Second baseman Dustin Pedroia  spoke with Dennis & Callahan on Wednesday morning at Red Sox  spring training about the low expectations for the team entering the season, his experience with new manager John Farrell , and ownership reportedly calling him a “sexy” player who appeals to fans in former manager Terry Francona ‘s recently released book.
“I started laughing,” Pedroia said of being called “sexy.” “I thought they hired my wife.”
Pedroia said he thinks pessimistic preseason predictions of the Sox will allow them to play an underdog role they haven’t had in a while.
“I like being the underdog,” he said. “I think our team will enjoy that, too. It’s going to be fun not having to worry about expectations or things like that — just worry about, we’re going to try to prove everybody wrong, and that’s pretty cool.”
On the topic of Farrell, Pedroia said his straightforward nature is a change from that of former manager Bobby Valentine .
“If you have a question about something with John, I would just ask him, ‘What do you think, where do you want me to play here?’ And he would give me a direct answer,” Pedroia said. “There was nothing more to it. You appreciate that because in our game there are so many situations that go on throughout the course of the year — you’re looking for something to do, you’re looking for an idea or anything, advice if you’re struggling, and you appreciate it.”
Pedroia also dismissed the idea that players like Jonny Gomes and Shane Victorino  were brought in this offseason more for their reputation as character guys than for their talent.
“The guys that we brought in, it’s not like they’re just class clowns and coming to hang out,” he said. “Those guys can play.”
On what has to happen for the Sox to succeed: “Obviously, health is a big deal. Every team that is successful and never hits those bumps in the road and is always consistent, health has a factor in that. But I think guys stepping up — look at us in 2007. I don’t think anybody thought [Hideki] Okajima would do what he did in the bullpen. Nobody thought I would play the way I did. So it’s guys that step up and fill roles, and that’s what makes certain teams special.”
On the “toxic” relationship between the players and Valentine: “I never looked at it like that. Listen, we didn’t play well all year. Bobby wasn’t the cause of that, in my opinion. A manager will never, in my opinion, mess up the whole team or anything. It’s the players that do that. It’s our responsibility to go out there and play good, and we didn’t. I’m not going to throw Bobby under the bus or anything like that. I had some things that I disagreed with him early in the year, but he didn’t lose any games for us, that’s for sure. That was us.”
On what he expects to be Farrell’s message to the team: “He doesn’t have to get any message across to a lot of the guys. We understand that we need to fix this, man. We’re going to do everything we can to win back over everybody because we feel like nothing’s behind us yet and we’ve got to win everybody’s trust and respect back.”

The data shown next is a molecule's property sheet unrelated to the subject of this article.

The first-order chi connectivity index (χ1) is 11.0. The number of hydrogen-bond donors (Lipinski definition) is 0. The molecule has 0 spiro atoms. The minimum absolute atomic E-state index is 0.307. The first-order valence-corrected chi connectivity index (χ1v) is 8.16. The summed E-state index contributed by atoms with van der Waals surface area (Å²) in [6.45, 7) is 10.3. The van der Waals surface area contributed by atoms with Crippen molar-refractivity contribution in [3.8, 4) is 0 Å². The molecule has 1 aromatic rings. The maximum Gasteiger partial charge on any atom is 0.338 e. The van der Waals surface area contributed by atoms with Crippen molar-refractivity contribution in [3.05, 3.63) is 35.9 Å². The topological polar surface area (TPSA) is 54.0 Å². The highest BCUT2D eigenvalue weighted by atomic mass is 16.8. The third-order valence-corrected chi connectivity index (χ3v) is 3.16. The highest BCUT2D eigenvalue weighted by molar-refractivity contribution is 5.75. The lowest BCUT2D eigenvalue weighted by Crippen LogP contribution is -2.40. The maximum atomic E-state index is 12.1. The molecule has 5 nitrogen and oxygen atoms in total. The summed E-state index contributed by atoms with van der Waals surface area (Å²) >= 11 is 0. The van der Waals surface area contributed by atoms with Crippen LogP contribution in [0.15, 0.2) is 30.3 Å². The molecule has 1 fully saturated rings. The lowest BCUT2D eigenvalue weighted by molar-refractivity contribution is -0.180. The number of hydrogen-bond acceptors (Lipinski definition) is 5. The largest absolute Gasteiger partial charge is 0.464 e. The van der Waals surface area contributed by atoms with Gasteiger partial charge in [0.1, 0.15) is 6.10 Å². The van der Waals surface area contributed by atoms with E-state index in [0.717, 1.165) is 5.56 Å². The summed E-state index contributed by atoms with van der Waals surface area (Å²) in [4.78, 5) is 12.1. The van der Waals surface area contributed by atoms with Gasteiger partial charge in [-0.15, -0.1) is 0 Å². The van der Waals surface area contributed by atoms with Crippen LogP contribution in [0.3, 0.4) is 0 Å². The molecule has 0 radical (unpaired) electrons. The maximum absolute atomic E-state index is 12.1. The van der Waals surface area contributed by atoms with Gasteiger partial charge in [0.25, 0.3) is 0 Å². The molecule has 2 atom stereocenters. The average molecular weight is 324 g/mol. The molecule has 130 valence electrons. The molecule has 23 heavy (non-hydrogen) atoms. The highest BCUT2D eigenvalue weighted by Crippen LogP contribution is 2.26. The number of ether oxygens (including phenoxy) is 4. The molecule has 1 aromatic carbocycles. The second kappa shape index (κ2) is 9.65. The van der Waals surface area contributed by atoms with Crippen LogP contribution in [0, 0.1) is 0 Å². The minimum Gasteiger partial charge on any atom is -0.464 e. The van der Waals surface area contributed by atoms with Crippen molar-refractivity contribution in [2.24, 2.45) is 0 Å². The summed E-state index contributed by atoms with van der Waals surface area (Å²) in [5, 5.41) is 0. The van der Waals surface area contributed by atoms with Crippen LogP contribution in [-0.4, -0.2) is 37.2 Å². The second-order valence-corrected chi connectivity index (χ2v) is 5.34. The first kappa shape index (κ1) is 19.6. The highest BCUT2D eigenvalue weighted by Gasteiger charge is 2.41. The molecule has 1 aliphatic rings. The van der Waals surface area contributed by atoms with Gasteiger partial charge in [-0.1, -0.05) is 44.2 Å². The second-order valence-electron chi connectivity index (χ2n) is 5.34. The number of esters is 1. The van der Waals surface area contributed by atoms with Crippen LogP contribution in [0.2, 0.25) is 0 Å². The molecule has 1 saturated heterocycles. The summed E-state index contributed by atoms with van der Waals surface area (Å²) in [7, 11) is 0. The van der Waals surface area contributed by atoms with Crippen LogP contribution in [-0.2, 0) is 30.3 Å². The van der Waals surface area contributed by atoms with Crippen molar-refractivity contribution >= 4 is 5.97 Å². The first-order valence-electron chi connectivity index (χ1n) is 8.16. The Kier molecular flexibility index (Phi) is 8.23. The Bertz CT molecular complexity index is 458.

On whether his place in the batting order matters to him: “No. I’ll drive in a lot of runs from the nine-hole, though. Honestly, though, if John came up to me today and said we want to hit [Jacoby Ellsbury ] third and you have to hit leadoff, I’d say, ‘OK, man. Whatever you need.’ [When I hit cleanup] it was a little different — we had a bunch of injuries, though. I knew I wasn’t going to be continue to be a cleanup hitter, which I should have been. Tito, man. He’s not too bright, is he?”
On the pitching staff’s strength: “Our bullpen, we have a lot of great arms. I think that’s very exciting. But I think starting pitching is the key because our guys have the ability to be really, really good. [Jon] Lester, [Clay Buchholz ], [John] Lackey, Jesus, he looks great, man, he looks shredded. He’s very motivated to make this right. And [Ryan] Dempster‘s going to help out Buch and Lester and everybody because just the way he goes about it, his presence, it’s pretty cool. And Felix [Doubront], we’ve got a lot of good arms.”
On a disconnect from the fans at the end of last year: “Well, yeah, we weren’t winning as much. But I’d never experienced that, really. Even in 2011 when September was tough, they were behind us, because we were struggling and we needed a boost of energy. But last year it seemed like we couldn’t get anything going and it was one thing after another, and I learned from that. There’s always going to be people that, ‘Hey, you’re my favorite player,’ and there’s going to be people that, ‘You stink, you’re a punk.’ I understand that. That’s why there’s a lot of players in baseball, so you’ve got to like somebody else.”
On what he did during the offseason: “I have [my son] Dylan‘s monitor on my side of the bed and my wife has Cole‘s. My job’s a little harder right now, because my 3-year-old gets up at 3 a.m. and he goes and grabs cupcakes, gets on a chair, they’re above the fridge, he grabs them. ‘¦ Just being around the family’s the best part.”